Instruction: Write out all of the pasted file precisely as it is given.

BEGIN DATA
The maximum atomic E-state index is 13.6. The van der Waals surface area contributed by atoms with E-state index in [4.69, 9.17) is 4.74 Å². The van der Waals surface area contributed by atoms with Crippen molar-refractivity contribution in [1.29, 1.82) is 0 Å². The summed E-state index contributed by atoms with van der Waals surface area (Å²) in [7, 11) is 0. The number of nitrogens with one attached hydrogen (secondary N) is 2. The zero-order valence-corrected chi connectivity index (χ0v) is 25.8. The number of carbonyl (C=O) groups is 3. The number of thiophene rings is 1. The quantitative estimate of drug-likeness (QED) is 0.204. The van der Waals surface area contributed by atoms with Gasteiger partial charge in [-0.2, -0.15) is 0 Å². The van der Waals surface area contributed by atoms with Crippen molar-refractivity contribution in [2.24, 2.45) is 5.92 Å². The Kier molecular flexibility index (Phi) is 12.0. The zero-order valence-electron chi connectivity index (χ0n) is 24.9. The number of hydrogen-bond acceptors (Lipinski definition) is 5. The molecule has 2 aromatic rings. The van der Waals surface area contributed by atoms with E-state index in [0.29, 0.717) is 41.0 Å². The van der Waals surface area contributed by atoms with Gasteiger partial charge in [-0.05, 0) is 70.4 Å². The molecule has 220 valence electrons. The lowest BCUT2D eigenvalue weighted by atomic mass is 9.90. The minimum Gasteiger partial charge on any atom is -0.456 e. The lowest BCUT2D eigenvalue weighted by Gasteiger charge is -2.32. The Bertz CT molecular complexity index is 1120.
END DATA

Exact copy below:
The maximum atomic E-state index is 13.6. The van der Waals surface area contributed by atoms with E-state index in [4.69, 9.17) is 4.74 Å². The van der Waals surface area contributed by atoms with Crippen molar-refractivity contribution in [1.29, 1.82) is 0 Å². The summed E-state index contributed by atoms with van der Waals surface area (Å²) in [7, 11) is 0. The number of nitrogens with one attached hydrogen (secondary N) is 2. The zero-order valence-corrected chi connectivity index (χ0v) is 25.8. The number of carbonyl (C=O) groups is 3. The number of thiophene rings is 1. The quantitative estimate of drug-likeness (QED) is 0.204. The van der Waals surface area contributed by atoms with Gasteiger partial charge in [-0.2, -0.15) is 0 Å². The van der Waals surface area contributed by atoms with Crippen molar-refractivity contribution in [2.24, 2.45) is 5.92 Å². The Kier molecular flexibility index (Phi) is 12.0. The zero-order valence-electron chi connectivity index (χ0n) is 24.9. The number of hydrogen-bond acceptors (Lipinski definition) is 5. The molecule has 2 aromatic rings. The van der Waals surface area contributed by atoms with E-state index in [0.29, 0.717) is 41.0 Å². The van der Waals surface area contributed by atoms with Gasteiger partial charge in [-0.05, 0) is 70.4 Å². The molecule has 220 valence electrons. The lowest BCUT2D eigenvalue weighted by atomic mass is 9.90. The minimum Gasteiger partial charge on any atom is -0.456 e. The lowest BCUT2D eigenvalue weighted by Gasteiger charge is -2.32. The Bertz CT molecular complexity index is 1120.